Sunday, September 23, 2012


I spent the better part of the day Saturday mowing and starring at the beautiful sapphire blue of the sky. I love how the light changes and plays among the trees this time of the year, Dylan dog just likes rolling in the leaves.

What better way to welcome autumn in then a little fall baking and I couldn't think of anything better then cookies.  

The citrus smell of fresh grated orange rind along with the sweet smell of cinnamon and pumpkin.

Best part is for those of you that really like a little extra something with their cookies, these get glazed! Use a little or a lot and you have yourself one fine tasty treat.
Be sure to use only the freshest and best ingredients…..

And you’ll be rewarded with something so sinfully good!

These cookies bake up light and moist, like little mini cakes! Mister man really enjoys these and he doesn't have a big sweet tooth.

If you don’t like pumpkin you could always indulge in a few of these little treats. Lucky for us we happen to have this tray of fresh made macarons in our refrigerator so we had the best of both! I have to tell you these macarons arrived freshly made and some of the best I’ve ever enjoyed aside from in France.
Pumpkin Cookies

1cup sugar
1 cup canned pumpkin
½ cup butter
1 tablespoon grated fresh orange peel
2 cups flour
1 teaspoon baking powder
1 teaspoon baking soda
1 teaspoon cinnamon
¼ teaspoon salt
1 cup raisins


¼ cup butter
2 cups powdered sugar
1 teaspoon vanilla
1-2 tablespoons milk

Heat oven to 375 degrees. In a large bowl, mix together sugar, pumpkin, butter and orange peel. Stir in flour, baking powder, baking soda, cinnamon and salt. Drop by teaspoon onto un-greased baking sheet. Bake until light golden brown about 8-10 minutes. Immediately remove from baking sheet and cool on a rack. Spread with glaze and enjoy!

(The cookies will still look a little like dough when they come out of the oven but don’t worry they’re cooked and will set up more as they cool. They don't spread when they cook so go ahead and place a bunch on your cookie sheet.)
If you try these pumpkin cookies be sure to let me know what you think, I would love to hear.
I hope you all enjoy your first week of autumn and welcome to all my new followers!
(All pictures are mine.)

Tuesday, September 18, 2012

Barn Interiors

From my previous post about barns it’s safe to say that most people would love to live in a converted barn. But have you thought about decorating one?

How many of us could walk into such a massive space with undefined rooms and actually know where to start? The possibilities are endless!

Barn decorating typically centers around natural finishes and materials, just because it’s a barn doesn’t mean it has to look like one. People are more interested in the big open space and the rustic beams. But with that big open space it means you have to think bigger when it comes to decorating. These lanterns we hung in our barn are four feet tall and three feet wide but because of the massive space they’re hanging in they were quickly dwarfed down so think BIG!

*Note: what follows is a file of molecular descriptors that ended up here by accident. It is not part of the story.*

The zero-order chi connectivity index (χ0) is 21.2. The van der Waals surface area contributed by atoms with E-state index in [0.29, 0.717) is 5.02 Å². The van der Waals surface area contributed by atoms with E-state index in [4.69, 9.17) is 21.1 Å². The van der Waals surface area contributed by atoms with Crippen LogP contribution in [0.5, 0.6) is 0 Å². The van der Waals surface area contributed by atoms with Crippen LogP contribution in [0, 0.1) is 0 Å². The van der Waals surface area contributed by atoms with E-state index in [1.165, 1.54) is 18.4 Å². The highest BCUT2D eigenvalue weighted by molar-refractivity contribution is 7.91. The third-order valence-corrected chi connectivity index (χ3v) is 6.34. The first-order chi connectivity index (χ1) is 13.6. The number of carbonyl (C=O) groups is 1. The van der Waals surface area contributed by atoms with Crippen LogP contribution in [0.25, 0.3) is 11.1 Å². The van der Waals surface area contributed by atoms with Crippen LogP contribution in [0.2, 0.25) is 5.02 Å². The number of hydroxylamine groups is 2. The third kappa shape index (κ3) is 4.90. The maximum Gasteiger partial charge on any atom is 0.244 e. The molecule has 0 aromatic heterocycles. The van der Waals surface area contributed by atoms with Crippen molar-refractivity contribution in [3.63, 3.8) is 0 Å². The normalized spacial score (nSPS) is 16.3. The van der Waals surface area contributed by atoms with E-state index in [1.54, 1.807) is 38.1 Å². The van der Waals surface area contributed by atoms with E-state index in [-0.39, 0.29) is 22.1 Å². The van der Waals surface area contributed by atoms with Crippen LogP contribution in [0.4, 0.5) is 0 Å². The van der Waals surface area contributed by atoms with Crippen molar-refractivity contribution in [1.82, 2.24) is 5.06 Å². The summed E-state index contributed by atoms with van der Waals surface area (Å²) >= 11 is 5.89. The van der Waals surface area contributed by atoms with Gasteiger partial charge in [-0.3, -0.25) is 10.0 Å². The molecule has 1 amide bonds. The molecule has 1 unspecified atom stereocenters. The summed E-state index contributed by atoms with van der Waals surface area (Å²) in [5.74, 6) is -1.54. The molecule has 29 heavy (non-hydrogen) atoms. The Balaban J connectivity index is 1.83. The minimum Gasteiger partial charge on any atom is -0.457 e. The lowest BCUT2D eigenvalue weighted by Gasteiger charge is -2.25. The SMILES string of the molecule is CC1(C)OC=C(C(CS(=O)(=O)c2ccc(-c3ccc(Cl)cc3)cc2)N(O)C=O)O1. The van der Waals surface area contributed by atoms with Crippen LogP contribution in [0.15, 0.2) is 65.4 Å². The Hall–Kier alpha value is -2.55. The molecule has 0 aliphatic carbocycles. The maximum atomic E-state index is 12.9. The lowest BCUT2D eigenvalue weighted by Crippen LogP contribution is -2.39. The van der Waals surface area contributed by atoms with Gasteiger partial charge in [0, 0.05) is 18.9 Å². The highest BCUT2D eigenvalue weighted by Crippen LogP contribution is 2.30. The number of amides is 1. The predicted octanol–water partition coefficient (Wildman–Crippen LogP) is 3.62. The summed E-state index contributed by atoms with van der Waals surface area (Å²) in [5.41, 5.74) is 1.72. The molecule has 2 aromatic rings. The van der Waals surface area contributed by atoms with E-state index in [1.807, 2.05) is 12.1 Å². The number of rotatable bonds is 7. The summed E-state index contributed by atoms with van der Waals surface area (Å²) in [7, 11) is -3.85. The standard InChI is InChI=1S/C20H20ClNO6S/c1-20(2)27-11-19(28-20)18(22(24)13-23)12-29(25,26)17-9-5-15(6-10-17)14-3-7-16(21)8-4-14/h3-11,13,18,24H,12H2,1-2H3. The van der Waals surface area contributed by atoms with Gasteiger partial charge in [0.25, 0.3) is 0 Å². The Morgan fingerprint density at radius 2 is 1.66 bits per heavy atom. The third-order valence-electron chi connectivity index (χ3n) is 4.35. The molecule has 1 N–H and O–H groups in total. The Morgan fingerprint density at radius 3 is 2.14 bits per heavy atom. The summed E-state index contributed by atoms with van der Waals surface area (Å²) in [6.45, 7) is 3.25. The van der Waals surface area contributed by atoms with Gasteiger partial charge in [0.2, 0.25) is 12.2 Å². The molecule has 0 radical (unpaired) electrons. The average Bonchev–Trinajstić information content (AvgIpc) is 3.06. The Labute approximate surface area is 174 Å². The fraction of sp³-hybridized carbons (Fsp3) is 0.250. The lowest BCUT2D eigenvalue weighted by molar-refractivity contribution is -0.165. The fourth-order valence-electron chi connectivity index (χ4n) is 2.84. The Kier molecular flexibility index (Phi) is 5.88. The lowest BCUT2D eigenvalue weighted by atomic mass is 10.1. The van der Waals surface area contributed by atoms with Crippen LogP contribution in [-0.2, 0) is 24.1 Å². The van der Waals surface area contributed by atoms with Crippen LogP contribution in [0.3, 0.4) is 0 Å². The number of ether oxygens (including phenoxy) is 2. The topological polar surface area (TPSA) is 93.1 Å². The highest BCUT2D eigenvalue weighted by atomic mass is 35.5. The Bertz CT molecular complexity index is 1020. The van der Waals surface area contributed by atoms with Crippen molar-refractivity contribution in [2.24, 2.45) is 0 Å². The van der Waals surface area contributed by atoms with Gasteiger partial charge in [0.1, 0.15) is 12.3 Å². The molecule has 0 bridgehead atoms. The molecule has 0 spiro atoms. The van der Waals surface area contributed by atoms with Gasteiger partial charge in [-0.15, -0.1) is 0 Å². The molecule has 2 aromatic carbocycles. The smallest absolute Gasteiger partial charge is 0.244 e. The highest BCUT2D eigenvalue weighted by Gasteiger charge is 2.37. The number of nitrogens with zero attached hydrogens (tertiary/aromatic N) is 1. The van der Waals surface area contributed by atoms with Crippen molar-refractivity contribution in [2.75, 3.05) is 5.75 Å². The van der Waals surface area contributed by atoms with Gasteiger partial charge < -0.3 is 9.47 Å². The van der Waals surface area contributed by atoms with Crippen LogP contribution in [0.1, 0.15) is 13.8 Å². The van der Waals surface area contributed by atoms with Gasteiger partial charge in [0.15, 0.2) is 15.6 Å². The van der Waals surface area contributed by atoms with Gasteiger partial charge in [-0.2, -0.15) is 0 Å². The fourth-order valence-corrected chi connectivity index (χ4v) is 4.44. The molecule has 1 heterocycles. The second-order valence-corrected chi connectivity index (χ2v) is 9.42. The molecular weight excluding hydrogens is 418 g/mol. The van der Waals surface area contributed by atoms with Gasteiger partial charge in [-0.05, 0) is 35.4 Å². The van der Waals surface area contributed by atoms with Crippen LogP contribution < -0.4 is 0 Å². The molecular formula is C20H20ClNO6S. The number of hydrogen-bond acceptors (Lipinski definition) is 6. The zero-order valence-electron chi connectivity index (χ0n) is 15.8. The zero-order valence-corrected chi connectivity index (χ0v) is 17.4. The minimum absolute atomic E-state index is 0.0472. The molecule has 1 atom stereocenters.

Since a barn is a massive space you have the opportunity to bring in more natural light with a wall of windows. While one whole wall in our barn is windows I really wanted steel frames but it didn’t flow with our home, a girl can dream.

Just because you live in a barn doesn’t mean you can’t have the best of every décor scheme be it traditional or modern. I like how the next couple of spaces have married in industrial/natural finishes with the railings and walls with the iron and steel.

Don’t forget you can still use sliding barn doors to help define spaces as walls or doors. And the best part is…..

You can still bring the cows home in the form of their hides. What could be better?
I have to be honest I feel very lucky to have my studio in our carriage barn and to have so much space to call my own. So if a barn is something you’ve always dreamed of I say go for it they’re no more expensive then a normal home.
I hope you all have a wonderful rest of the week!

Sunday, September 2, 2012

Barns for Home Renovation

Our renovated 18th century carriage barn
Mister man and I always seem to be on the same wavelength probably because we've been married so long we're starting to think alike. Last week while we were talking we both mentioned how we're getting the itch to renovate something again. It's been two years since we renovated our carriage barn and I'm over the shock of the mess so time for another project.
(Yes we should have buried the propane tank and yes the wires will be buried once all the big work is done on the property and no more big trucks to ruin our driveway since the wiring will go down along the drive. Eventually you won’t be seeing the electrical box either.)

English style hay or threshing barn